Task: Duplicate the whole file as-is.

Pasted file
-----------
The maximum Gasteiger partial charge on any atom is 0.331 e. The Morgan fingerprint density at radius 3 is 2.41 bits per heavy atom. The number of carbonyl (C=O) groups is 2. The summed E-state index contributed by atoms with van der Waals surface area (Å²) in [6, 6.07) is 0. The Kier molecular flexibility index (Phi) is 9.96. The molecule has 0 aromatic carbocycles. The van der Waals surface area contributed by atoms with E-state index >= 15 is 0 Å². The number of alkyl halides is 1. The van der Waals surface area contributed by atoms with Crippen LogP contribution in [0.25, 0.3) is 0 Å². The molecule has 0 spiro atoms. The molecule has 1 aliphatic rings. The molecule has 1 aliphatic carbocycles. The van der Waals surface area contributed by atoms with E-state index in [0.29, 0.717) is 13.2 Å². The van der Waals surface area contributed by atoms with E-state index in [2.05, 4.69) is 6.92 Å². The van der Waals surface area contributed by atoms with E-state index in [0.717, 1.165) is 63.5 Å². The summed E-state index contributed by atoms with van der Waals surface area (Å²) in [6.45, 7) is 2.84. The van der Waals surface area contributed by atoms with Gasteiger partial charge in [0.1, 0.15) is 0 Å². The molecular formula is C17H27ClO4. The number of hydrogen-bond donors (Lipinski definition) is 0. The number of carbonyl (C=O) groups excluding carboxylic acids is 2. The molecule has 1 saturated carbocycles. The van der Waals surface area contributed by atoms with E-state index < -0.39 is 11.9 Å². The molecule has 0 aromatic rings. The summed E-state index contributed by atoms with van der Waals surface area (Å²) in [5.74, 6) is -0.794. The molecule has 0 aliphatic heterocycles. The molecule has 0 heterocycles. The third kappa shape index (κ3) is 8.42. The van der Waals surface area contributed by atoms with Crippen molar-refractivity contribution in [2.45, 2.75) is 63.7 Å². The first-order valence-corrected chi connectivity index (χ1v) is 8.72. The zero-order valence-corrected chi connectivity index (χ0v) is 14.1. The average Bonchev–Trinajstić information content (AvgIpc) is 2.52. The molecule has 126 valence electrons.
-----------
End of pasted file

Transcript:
The maximum Gasteiger partial charge on any atom is 0.331 e. The Morgan fingerprint density at radius 3 is 2.41 bits per heavy atom. The number of carbonyl (C=O) groups is 2. The summed E-state index contributed by atoms with van der Waals surface area (Å²) in [6, 6.07) is 0. The Kier molecular flexibility index (Phi) is 9.96. The molecule has 0 aromatic carbocycles. The van der Waals surface area contributed by atoms with E-state index >= 15 is 0 Å². The number of alkyl halides is 1. The van der Waals surface area contributed by atoms with Crippen LogP contribution in [0.25, 0.3) is 0 Å². The molecule has 0 spiro atoms. The molecule has 1 aliphatic rings. The molecule has 1 aliphatic carbocycles. The van der Waals surface area contributed by atoms with E-state index in [0.29, 0.717) is 13.2 Å². The van der Waals surface area contributed by atoms with E-state index in [2.05, 4.69) is 6.92 Å². The van der Waals surface area contributed by atoms with E-state index in [0.717, 1.165) is 63.5 Å². The summed E-state index contributed by atoms with van der Waals surface area (Å²) in [6.45, 7) is 2.84. The van der Waals surface area contributed by atoms with Gasteiger partial charge in [0.1, 0.15) is 0 Å². The molecular formula is C17H27ClO4. The number of hydrogen-bond donors (Lipinski definition) is 0. The number of carbonyl (C=O) groups excluding carboxylic acids is 2. The molecule has 1 saturated carbocycles. The van der Waals surface area contributed by atoms with E-state index < -0.39 is 11.9 Å². The molecule has 0 aromatic rings. The summed E-state index contributed by atoms with van der Waals surface area (Å²) in [5.74, 6) is -0.794. The molecule has 0 aliphatic heterocycles. The molecule has 0 heterocycles. The third kappa shape index (κ3) is 8.42. The van der Waals surface area contributed by atoms with Crippen molar-refractivity contribution in [2.45, 2.75) is 63.7 Å². The first-order valence-corrected chi connectivity index (χ1v) is 8.72. The zero-order valence-corrected chi connectivity index (χ0v) is 14.1. The average Bonchev–Trinajstić information content (AvgIpc) is 2.52. The molecule has 126 valence electrons.